Our reasons for insulating vary from the insulation of buildings, to soundproofing, thermal insulation, electrical insulation, and last but not least, insulated glass. The discussion of its many purposes, its uses, and its abilities, can run lengthy. For our purposes, our focus will remain on its basics and of our main use, insulating the home.
The vast majority of our homes are insulated for thermal purposes but many are also insulated for those of acoustic, fire, and impact. Often we choose material that can perform several of these functions together making sure to reduce heat loss, heat gain, and to also decrease the use of heating and cooling systems. Each building is different and requires a different material to perform these tasks. Its amount is based on the building’s design, climate, energy costs, budget, and personal preference.
Those residing in a colder climate aim to reduce heat loss. This can be completed with the use of good weatherization, bulk insulation, and minimizing the amount of non-insulated glazing on your home.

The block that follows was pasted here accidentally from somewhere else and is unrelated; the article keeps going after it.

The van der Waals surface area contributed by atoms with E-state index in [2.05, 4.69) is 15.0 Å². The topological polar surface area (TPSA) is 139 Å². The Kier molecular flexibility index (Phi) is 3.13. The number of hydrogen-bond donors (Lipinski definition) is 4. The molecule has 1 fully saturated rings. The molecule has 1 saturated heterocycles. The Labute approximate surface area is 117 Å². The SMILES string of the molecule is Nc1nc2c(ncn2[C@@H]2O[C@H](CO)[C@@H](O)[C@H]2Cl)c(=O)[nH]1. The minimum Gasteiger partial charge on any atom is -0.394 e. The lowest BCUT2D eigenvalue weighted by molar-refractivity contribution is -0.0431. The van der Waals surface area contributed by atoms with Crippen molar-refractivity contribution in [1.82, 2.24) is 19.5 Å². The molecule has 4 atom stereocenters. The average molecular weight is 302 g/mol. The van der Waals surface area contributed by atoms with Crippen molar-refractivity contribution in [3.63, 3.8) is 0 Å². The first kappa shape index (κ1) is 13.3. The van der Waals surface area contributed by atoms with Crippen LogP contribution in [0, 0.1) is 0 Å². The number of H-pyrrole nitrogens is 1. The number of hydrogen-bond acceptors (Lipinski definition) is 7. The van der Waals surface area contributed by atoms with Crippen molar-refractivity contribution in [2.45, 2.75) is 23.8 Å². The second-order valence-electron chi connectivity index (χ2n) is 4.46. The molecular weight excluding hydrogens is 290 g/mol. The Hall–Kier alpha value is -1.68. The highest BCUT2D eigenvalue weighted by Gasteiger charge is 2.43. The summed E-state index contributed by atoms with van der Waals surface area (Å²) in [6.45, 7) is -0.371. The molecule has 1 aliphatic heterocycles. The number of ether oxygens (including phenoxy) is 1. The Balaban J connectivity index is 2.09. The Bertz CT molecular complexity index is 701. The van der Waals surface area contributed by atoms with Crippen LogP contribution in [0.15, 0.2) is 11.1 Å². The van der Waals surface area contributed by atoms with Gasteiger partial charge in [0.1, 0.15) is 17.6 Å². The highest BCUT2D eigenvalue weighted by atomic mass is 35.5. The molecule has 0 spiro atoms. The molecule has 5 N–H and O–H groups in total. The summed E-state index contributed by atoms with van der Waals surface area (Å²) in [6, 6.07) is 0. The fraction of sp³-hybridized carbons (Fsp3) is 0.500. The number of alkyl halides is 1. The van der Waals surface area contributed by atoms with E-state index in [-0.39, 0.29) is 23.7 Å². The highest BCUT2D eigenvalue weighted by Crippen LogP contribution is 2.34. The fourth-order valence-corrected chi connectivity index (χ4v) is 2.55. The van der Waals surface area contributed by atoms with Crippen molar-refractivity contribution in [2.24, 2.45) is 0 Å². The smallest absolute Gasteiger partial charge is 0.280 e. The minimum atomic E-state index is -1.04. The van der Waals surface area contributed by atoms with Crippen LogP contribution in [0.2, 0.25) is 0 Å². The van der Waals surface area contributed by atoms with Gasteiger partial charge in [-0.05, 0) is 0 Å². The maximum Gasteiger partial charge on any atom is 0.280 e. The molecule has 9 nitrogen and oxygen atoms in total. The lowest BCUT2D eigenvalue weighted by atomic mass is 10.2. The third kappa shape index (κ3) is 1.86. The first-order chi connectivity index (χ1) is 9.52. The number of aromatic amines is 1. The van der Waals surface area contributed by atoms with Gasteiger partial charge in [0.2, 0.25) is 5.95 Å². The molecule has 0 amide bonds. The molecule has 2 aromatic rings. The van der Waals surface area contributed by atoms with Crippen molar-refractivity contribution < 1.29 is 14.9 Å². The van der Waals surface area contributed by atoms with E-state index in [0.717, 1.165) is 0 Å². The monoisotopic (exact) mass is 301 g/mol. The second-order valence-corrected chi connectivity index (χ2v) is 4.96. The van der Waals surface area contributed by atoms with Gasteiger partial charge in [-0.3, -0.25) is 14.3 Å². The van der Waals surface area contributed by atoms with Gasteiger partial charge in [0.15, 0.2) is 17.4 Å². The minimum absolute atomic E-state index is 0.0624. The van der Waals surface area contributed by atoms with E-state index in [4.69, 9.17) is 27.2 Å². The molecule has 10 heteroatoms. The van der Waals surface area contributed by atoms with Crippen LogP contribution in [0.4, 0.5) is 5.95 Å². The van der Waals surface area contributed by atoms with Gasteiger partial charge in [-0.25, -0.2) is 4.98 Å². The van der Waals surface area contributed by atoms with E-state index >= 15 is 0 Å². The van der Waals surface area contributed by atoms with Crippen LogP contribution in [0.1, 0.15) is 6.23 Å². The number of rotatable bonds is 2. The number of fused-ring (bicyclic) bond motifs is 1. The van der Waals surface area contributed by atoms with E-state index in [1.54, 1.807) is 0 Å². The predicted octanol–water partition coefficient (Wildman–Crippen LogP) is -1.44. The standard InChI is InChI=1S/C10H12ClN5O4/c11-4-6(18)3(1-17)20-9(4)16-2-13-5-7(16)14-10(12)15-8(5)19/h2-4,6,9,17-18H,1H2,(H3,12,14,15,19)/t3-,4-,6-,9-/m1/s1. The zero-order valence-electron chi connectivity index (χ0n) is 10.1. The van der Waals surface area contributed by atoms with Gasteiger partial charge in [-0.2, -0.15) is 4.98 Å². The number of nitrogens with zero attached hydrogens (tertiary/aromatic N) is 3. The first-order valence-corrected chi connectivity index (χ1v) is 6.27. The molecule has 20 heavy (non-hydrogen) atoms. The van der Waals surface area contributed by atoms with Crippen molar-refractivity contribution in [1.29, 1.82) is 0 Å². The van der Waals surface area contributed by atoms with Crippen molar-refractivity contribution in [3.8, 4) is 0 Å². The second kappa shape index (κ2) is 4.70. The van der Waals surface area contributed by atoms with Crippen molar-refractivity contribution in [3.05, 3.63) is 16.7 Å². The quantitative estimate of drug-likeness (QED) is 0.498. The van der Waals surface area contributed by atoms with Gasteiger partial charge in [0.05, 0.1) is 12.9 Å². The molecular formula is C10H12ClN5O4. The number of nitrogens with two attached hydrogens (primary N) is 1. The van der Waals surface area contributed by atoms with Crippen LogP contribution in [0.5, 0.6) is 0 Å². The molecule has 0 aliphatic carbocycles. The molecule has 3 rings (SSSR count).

Those within a hot climate aim to reduce the amount of heat that is produced by the sun as this is the greatest source of heat energy. Making sure to have light colored roofing, heat reflective paints, and various types of insulation, will help to reduce the sun’s impact on your home.
Each type is categorized by its composition (material), by its form (structural or non-structural), or by its functional mode (conductive, radiative, convective). Each type is chosen for its properties and its strengths and weaknesses; however, there are many points that need to be considered before making a choice:
· ease of replacement
· cost effectiveness
· environmental impacts and sustainability.
There are many types of insulation forms to choose from. Non-structural forms consist of batts (the most common type of insulation in the USA), blankets, loose-fill, spray foam, and panels. Structural forms consist of insulated concrete forms, structured panels, and straw bales. As mentioned, most often a combination of materials is selected in order to achieve the best results. Additionally, not all forms perform well in all climates.
A qualified energy auditor can help to assess the needs of your home and to determine if added materials are needed. This evaluation is performed during an energy audit at no extra cost and can help you save money on your home heating and cooling needs.